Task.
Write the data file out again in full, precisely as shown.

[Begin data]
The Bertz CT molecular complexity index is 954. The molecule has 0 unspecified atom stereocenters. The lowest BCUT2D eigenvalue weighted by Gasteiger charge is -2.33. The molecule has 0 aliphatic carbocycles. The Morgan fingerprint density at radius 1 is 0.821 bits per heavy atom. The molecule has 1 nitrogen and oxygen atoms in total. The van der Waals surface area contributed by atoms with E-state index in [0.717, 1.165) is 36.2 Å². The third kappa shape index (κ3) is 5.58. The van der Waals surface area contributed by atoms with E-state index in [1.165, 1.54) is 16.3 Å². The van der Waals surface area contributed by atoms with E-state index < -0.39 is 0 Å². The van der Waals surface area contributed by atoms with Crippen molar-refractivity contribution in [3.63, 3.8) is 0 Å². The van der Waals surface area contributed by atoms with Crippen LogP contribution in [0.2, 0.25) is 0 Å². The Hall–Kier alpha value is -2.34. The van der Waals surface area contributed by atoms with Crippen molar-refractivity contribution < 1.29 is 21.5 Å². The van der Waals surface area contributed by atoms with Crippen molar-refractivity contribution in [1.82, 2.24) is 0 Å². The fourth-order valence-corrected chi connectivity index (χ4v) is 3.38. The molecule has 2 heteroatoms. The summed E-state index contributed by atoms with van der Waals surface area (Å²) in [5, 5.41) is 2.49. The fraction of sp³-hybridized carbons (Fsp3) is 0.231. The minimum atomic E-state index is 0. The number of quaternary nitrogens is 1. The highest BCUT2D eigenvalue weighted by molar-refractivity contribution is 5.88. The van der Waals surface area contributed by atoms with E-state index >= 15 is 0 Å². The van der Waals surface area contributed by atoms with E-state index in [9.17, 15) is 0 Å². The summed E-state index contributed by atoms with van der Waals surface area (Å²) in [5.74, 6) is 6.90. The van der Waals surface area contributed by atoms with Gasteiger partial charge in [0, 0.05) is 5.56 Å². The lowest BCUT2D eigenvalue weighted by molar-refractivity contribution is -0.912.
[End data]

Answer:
The Bertz CT molecular complexity index is 954. The molecule has 0 unspecified atom stereocenters. The lowest BCUT2D eigenvalue weighted by Gasteiger charge is -2.33. The molecule has 0 aliphatic carbocycles. The Morgan fingerprint density at radius 1 is 0.821 bits per heavy atom. The molecule has 1 nitrogen and oxygen atoms in total. The van der Waals surface area contributed by atoms with E-state index in [0.717, 1.165) is 36.2 Å². The third kappa shape index (κ3) is 5.58. The van der Waals surface area contributed by atoms with E-state index in [1.165, 1.54) is 16.3 Å². The van der Waals surface area contributed by atoms with E-state index < -0.39 is 0 Å². The van der Waals surface area contributed by atoms with Crippen molar-refractivity contribution in [3.63, 3.8) is 0 Å². The van der Waals surface area contributed by atoms with Crippen LogP contribution in [0.2, 0.25) is 0 Å². The Hall–Kier alpha value is -2.34. The van der Waals surface area contributed by atoms with Crippen molar-refractivity contribution < 1.29 is 21.5 Å². The van der Waals surface area contributed by atoms with Crippen molar-refractivity contribution in [1.82, 2.24) is 0 Å². The fourth-order valence-corrected chi connectivity index (χ4v) is 3.38. The molecule has 2 heteroatoms. The summed E-state index contributed by atoms with van der Waals surface area (Å²) in [5, 5.41) is 2.49. The fraction of sp³-hybridized carbons (Fsp3) is 0.231. The minimum atomic E-state index is 0. The number of quaternary nitrogens is 1. The highest BCUT2D eigenvalue weighted by molar-refractivity contribution is 5.88. The van der Waals surface area contributed by atoms with E-state index >= 15 is 0 Å². The van der Waals surface area contributed by atoms with E-state index in [9.17, 15) is 0 Å². The summed E-state index contributed by atoms with van der Waals surface area (Å²) in [5.74, 6) is 6.90. The van der Waals surface area contributed by atoms with Gasteiger partial charge in [0, 0.05) is 5.56 Å². The lowest BCUT2D eigenvalue weighted by molar-refractivity contribution is -0.912.